|Auction result: $478,000 on November 18, 3005.|
NORMAN ROCKWELL (American, 1894-1978)
The Song of Bernadette, 1944Oil on Canvas
53in. x 28in.
Signed lower right: Norman Rockwell
Inscribed along lower edge in block letters: 'BERNADETTE' (overpainted by artist himself)Original Movie Poster Illustration featuring Jennifer JonesLiterature: Norman Rockwell: A Definitive Catalogue, Laurie Norton Moffatt, p.82, fig. A607
Norman Rockwell, Illustrator, Arthur Guptill, p.132
Norman Rockwell's famous full-length portrait, The Song of Bernadette, was the most reproduced work of Rockwell's entire career. With its somber palette and astonishing realism, this work is stunning in its conception and execution, recalling seventeenth century genre paintings by such masters as Diego Velasquez and Jusepe de Ribera.
This original work was commissioned as the centerpiece of an unprecedented publicity campaign announcing a film of the same name by David O. Selznick and starring Jennifer Jones, which opened in December, 1943. 'Nothing else I have ever painted was reproduced in so many ways,' said Rockwell of this work.
Peyton Boswell Jr., editor of the Art Digest and author of Modern American Painting, provided many captions in the official press book for the 20th Century-Fox production of Franz Werfel's novel, The Song of Bernadette. In the book, Boswell chronicles the events in Rockwell's life immediately prior to his creation of this work:
'Early in 1943, Norman Rockwell completed his famous series of paintings, The Four Freedoms. Now his stature became international and he was the recipient of a global wave of acclaim. It was at this time that the artist conceived of a subject comparable in emotional appeal and perhaps even more challenging to his mature craftsmanship. He saw Jennifer Jones as the simple girl of Lourdes in The Song of Bernadette, and she was the inspiration for one of his finest canvases. Here, through the medium of one lone girl, glorious and exalted, could be created a painting to inspire people of all walks of life. This portrait of Bernadette will reach the hearts of all who see it - for in its subtle expressiveness, in every stroke of the brush - it conveys the essence of everything that was so movingly written into The Song of Bernadette.'
In this the most highly acclaimed film of 1945, Jennifer Jones starred in the title role of Bernadette Sobirous, the Maid of Lourdes, whose fame derived from her unshakable faith and courage. Film reviewers enthused: 'In the title role of the Maid of Lourdes, Jennifer Jones makes the most auspicious debut in Hollywood history. Here is a star -- and one who has flared into being with a brilliance that shines the mark of greatness. A bow to David O. Selznick for her discovery!' Indeed, the film won five Academy Awards, including 'Best Actress of the Year' for Miss Jones.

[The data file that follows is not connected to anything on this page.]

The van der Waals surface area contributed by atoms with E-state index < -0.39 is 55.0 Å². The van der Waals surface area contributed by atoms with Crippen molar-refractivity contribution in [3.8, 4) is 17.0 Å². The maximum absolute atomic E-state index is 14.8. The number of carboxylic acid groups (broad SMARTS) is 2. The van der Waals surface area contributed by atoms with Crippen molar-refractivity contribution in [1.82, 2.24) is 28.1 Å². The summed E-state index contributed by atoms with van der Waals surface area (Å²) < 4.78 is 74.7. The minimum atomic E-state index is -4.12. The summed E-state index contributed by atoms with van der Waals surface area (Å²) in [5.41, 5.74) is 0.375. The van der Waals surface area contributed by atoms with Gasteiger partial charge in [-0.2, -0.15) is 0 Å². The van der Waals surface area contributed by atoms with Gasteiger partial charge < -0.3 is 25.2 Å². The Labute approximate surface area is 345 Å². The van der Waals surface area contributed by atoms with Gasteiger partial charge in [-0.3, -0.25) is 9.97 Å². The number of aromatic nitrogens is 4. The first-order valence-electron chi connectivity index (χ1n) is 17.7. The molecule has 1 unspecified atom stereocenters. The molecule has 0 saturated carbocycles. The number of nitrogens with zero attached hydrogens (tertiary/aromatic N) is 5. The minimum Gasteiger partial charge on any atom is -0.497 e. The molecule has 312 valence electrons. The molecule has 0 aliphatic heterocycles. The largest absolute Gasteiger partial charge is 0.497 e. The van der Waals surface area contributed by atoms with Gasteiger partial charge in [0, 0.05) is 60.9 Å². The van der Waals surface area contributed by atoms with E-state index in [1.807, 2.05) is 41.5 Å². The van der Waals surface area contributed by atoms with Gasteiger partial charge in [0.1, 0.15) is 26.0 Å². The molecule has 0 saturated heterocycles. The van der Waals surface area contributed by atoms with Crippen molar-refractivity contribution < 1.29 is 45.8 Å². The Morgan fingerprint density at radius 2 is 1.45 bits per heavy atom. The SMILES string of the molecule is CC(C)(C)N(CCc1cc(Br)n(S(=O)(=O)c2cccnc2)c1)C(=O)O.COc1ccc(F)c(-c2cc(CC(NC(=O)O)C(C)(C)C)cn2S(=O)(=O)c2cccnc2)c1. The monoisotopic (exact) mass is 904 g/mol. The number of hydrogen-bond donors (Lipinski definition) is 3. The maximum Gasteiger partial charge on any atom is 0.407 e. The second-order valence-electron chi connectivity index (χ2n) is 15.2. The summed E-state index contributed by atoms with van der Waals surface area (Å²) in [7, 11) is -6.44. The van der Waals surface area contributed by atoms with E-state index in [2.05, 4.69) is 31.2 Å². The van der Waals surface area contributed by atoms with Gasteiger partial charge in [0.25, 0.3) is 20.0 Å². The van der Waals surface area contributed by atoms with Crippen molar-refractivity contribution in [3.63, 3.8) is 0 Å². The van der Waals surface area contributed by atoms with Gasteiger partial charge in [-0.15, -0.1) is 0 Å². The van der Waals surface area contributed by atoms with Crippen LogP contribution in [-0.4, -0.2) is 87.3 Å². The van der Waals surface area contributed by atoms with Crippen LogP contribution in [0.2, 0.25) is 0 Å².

In the press book for the film, the image is reproduced over fifty times, including one with a photograph of the artist at work at his easel. In Arthur Guptill's monograph, Norman Rockwell, Illustrator, which features this work on page 132, Rockwell commented, 'Nothing else I ever painted was reproduced in so many ways. In addition to its being run in magazines, newspapers, and on theatre posters, I was told that it covered the entire wall of one eight-story building.' In an essay for the Norman Rockwell Museum's 1999 show of Rockwell movie poster art, the author noted: 'In an unusually ambitious 20th Century Fox publicity campaign, advertising director Charles Schlaifer decided to use a 150-foot high display of Rockwell's illustration for The Song of Bernadette above a Broadway theater marquee. According to Schlaifer, 'It absolutely sold the picture' and was one of the most effective pieces ever created for a motion picture.
Laurie Norton Moffatt's comprehensive Norman Rockwell: A Definitive Catalogue reproduces the work on page 483, as entry A607, and notes that the painting's location was unknown for a number of years. It was later discovered in the private collection of the film's producer, William Perlberg (1900-1968). Ownership subsequently passed to the Mount Saint Mary's Academy in Los Angeles; thence, to the present owner.
Included in this lot is the large 32-page press book for the film, and a copy of Norman Rockwell, Illustrator.
Don sez: When I described this stunning Norman Rockwell movie poster painting from the forties, I was struck by how much it reminded me of the Diego Velasquez masterworks I used to study at the Meadows Museum in SMU and so I worked that into my description. I used to vist the Velasquez paintings frequently when I was earning my BFA and MFA degrees in 1974-81. Anyway, the heartfelt "magic realism" of this Rockwell painting, stripped of NR's usual lighthearted Americana, was that good, IMHO.